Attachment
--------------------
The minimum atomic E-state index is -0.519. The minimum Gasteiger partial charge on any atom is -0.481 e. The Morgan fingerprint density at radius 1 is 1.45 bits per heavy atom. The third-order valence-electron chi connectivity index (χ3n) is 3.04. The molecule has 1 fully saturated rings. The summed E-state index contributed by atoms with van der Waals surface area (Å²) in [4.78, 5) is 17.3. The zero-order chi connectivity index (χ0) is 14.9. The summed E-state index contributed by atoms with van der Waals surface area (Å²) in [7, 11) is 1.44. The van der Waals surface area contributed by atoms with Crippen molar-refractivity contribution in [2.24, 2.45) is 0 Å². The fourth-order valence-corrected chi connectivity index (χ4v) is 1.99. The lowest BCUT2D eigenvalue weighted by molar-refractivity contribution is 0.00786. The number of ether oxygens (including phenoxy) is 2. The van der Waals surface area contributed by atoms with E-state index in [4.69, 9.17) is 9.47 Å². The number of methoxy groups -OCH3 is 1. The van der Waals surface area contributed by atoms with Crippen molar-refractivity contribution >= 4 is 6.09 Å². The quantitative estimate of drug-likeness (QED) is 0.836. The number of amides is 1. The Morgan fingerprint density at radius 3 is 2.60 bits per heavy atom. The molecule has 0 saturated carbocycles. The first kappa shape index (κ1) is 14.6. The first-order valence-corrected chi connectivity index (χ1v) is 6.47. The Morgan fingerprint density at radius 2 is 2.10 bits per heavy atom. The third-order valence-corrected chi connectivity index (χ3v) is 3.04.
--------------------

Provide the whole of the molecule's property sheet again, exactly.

The minimum atomic E-state index is -0.519. The minimum Gasteiger partial charge on any atom is -0.481 e. The Morgan fingerprint density at radius 1 is 1.45 bits per heavy atom. The third-order valence-electron chi connectivity index (χ3n) is 3.04. The molecule has 1 fully saturated rings. The summed E-state index contributed by atoms with van der Waals surface area (Å²) in [4.78, 5) is 17.3. The zero-order chi connectivity index (χ0) is 14.9. The summed E-state index contributed by atoms with van der Waals surface area (Å²) in [7, 11) is 1.44. The van der Waals surface area contributed by atoms with Crippen molar-refractivity contribution in [2.24, 2.45) is 0 Å². The fourth-order valence-corrected chi connectivity index (χ4v) is 1.99. The lowest BCUT2D eigenvalue weighted by molar-refractivity contribution is 0.00786. The number of ether oxygens (including phenoxy) is 2. The van der Waals surface area contributed by atoms with E-state index in [4.69, 9.17) is 9.47 Å². The number of methoxy groups -OCH3 is 1. The van der Waals surface area contributed by atoms with Crippen molar-refractivity contribution >= 4 is 6.09 Å². The quantitative estimate of drug-likeness (QED) is 0.836. The number of amides is 1. The Morgan fingerprint density at radius 3 is 2.60 bits per heavy atom. The molecule has 0 saturated carbocycles. The first kappa shape index (κ1) is 14.6. The first-order valence-corrected chi connectivity index (χ1v) is 6.47. The Morgan fingerprint density at radius 2 is 2.10 bits per heavy atom. The third-order valence-corrected chi connectivity index (χ3v) is 3.04.